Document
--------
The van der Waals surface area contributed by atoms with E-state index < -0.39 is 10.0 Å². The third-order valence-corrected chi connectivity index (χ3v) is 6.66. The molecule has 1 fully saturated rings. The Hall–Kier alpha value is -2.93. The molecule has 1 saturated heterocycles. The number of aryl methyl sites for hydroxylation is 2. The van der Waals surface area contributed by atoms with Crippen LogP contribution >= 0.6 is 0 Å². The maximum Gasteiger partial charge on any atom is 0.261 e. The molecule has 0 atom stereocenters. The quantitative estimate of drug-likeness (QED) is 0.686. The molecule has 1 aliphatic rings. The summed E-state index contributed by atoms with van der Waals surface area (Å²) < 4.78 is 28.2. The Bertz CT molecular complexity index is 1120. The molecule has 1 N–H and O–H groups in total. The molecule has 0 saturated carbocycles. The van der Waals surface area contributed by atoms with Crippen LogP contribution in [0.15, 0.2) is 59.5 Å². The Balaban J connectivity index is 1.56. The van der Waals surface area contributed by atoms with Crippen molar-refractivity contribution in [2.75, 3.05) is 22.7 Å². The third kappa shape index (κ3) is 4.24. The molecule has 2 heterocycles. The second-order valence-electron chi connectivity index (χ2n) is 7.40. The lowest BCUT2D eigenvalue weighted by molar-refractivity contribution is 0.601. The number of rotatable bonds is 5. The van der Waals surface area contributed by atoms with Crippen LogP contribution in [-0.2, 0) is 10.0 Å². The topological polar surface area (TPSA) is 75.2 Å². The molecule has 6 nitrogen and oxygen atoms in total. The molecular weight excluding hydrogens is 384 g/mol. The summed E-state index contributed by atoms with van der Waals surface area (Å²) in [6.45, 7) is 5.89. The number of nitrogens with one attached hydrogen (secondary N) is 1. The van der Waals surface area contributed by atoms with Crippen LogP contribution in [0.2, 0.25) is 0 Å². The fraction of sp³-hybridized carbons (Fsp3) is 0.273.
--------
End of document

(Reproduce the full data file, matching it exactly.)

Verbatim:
The van der Waals surface area contributed by atoms with E-state index < -0.39 is 10.0 Å². The third-order valence-corrected chi connectivity index (χ3v) is 6.66. The molecule has 1 fully saturated rings. The Hall–Kier alpha value is -2.93. The molecule has 1 saturated heterocycles. The number of aryl methyl sites for hydroxylation is 2. The van der Waals surface area contributed by atoms with Crippen LogP contribution >= 0.6 is 0 Å². The maximum Gasteiger partial charge on any atom is 0.261 e. The molecule has 0 atom stereocenters. The quantitative estimate of drug-likeness (QED) is 0.686. The molecule has 1 aliphatic rings. The summed E-state index contributed by atoms with van der Waals surface area (Å²) < 4.78 is 28.2. The Bertz CT molecular complexity index is 1120. The molecule has 1 N–H and O–H groups in total. The molecule has 0 saturated carbocycles. The van der Waals surface area contributed by atoms with Crippen LogP contribution in [0.15, 0.2) is 59.5 Å². The Balaban J connectivity index is 1.56. The van der Waals surface area contributed by atoms with Crippen molar-refractivity contribution in [2.75, 3.05) is 22.7 Å². The third kappa shape index (κ3) is 4.24. The molecule has 2 heterocycles. The second-order valence-electron chi connectivity index (χ2n) is 7.40. The lowest BCUT2D eigenvalue weighted by molar-refractivity contribution is 0.601. The number of rotatable bonds is 5. The van der Waals surface area contributed by atoms with Crippen LogP contribution in [-0.2, 0) is 10.0 Å². The topological polar surface area (TPSA) is 75.2 Å². The molecule has 6 nitrogen and oxygen atoms in total. The molecular weight excluding hydrogens is 384 g/mol. The summed E-state index contributed by atoms with van der Waals surface area (Å²) in [6.45, 7) is 5.89. The number of nitrogens with one attached hydrogen (secondary N) is 1. The van der Waals surface area contributed by atoms with Crippen LogP contribution in [0.2, 0.25) is 0 Å². The fraction of sp³-hybridized carbons (Fsp3) is 0.273.